The ankle joint is comprised of four bones: the tibia, the fibula, the talus, and the calcaneus. The tibia and the fibula are the bones which support the lower leg from the knee to the ankle. The talus and the calcaneus are the two bones that provide the bony structure in the heel and part of the instep. For the purposes of this article, we're only going to focus on the tibia and the fibula. The talus is often involved in ankle injuries, but usually it's the tibia and fibula that contribute to the fractures encountered in contact sports. The calcaneus can be ignored at this point as well because it is fairly difficult to break; its most common clinical presentation involves falls of over 20ft with the patient landing on his heels.
So, on to the tibia and fibula. When most people think of their ankles, they are usually thinking about the bony protuberances right above their heels. We call each of these a malleolus; the tibia has one and so does the fibula. The tibia, being closer to the midline and the instep, is medial to the fibula, and therefore we call its malleolus the medial malleolus. The fibula ends in the lateral malleolus on the outer part of the ankle.
There are a number of ligaments that hold this joint together. To simplify, we will only talk about one of them: the deltoid ligament. This ligament connects medial malleolus to the talus. The deltoid ligament is quite remarkable for its strength, and the clinical importance of this will be made apparent shortly.
Most ankle fractures happen as the foot is either everted or inverted beyond its normal limits. Eversion is the foot rotating laterally such that the sole of the foot faces outward away from the body (red arrow). When this happens, the medial malleolus is fractured (red star). Here's where things get interesting. Recall our discussion a while back on knee injuries. In that article we talked about a similar force applied to the knee, and as a result, the ligaments tore, but the bone didn't break. Because the deltoid ligament is so much stronger than the MCL, for example, the ligament in an ankle eversion doesn't tear. Instead, it rips the most distal piece of the medial malleolus off of the end of the tibia. We call this type of injury when a bone is shorn apart an avulsion fracture.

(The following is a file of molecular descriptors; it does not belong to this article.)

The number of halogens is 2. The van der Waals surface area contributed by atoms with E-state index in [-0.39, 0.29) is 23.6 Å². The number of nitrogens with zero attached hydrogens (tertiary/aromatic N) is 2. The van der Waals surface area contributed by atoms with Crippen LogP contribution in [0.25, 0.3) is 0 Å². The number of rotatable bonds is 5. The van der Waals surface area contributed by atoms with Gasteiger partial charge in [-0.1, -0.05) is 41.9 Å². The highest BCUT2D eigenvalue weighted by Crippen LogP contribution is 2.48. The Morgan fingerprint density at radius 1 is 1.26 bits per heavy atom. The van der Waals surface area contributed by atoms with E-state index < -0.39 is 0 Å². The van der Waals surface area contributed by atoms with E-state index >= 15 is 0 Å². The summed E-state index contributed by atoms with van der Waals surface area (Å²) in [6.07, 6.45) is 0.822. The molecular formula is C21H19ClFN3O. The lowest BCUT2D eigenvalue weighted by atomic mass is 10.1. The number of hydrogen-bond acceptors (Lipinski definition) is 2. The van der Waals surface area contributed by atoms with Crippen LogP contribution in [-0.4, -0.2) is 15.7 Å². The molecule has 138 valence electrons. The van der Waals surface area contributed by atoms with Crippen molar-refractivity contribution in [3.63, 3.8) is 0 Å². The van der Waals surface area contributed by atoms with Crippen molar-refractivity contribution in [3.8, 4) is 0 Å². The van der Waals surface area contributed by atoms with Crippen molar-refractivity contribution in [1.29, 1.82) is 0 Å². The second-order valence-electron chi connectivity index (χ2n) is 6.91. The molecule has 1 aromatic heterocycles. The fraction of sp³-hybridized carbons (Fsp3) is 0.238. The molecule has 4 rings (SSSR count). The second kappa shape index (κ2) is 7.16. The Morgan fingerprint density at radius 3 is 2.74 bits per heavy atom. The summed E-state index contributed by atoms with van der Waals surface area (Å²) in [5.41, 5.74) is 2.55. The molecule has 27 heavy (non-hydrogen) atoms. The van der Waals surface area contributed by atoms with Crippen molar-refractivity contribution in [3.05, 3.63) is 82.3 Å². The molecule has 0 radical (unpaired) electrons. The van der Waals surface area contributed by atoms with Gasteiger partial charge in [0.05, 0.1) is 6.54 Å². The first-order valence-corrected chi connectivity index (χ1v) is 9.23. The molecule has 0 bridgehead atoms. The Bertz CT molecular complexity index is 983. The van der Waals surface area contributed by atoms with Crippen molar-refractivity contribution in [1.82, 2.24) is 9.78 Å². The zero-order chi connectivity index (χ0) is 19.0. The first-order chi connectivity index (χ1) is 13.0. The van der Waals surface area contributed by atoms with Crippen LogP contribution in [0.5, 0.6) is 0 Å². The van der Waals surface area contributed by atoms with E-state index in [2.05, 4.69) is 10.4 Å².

The opposite happens when the foot is inverted i.e. when the foot rotates such that sole is pointing toward the midline (blue arrow). In this type of injury, the lateral malleolus of the fibula is fractured (blue star). This happens as a direct effect of the inversion because the ligaments on that side of the foot are not nearly as strong as the deltoid. This results in a more traditional kind of fracture and an increased likelihood of ligament tears on the lateral aspect of the ankle. While he did fracture his fibula, this is NOT how it happened to Malik Zaire, however. Let's look at the tape (start at 2:25):
We can notice that his foot becomes trapped under the rear end of number 38. In the below image we see the blue arrow indicates the long axis of the foot, from heel to toe. The red arrow indicates the long axis of the leg (based on what we can see of the knee). It is a little tough to show in two dimensions, but the red arrow and the blue arrow should be roughly parallel under normal conditions. All this means is that when a person is walking or running, his kneecap and his big toe should point in roughly the same direction. As we can clearly see from the image, Malik's foot is perpendicular to the direction it should be pointed (dotted blue line). It was the torque applied to the foot, which was translated to the fibula, that caused the fracture of the fibula.
At first I was certain that I was looking at a tibial fracture. It looked like the foot had everted and at the moment of injury it looked as if the tibia had given out and fractured. Upon further inspection, and noticing the orientation of the foot, it became clear that the foot had torqued clockwise (dotted blue arrow around ankle) and what we witnessed was the fibula giving way and allowing for further rotation around the ankle joint.
All in all, this injury looks a lot worse than it really is, and for that we should be thankful. The guidelines for fibula fractures for athletes suggest about 3-4 weeks in a cast or splint. That would be followed by a few weeks of rehab. Full training can resume usually as early as 8 weeks. This timeline can sometimes be accelerated, especially if the injury is uncomplicated. The decision to accelerate the timeline must be weighed, however, against the possibility of re-fracturing the bone, which would be a major set-back to any timely recovery. Malik will most likely be out for the whole season. The good news is that he has more than enough time to recover for the spring.
At the end of the day, this was another freak accident and a continuation of a run of bad luck for the Fighting Irish. It took a player falling on his foot while it was in such a vulnerable position and at a precise moment in his stride to take down Malik Zaire. We can only pray at this point that the chips start falling our way as this season progresses and for a swift and complete recovery for number 8.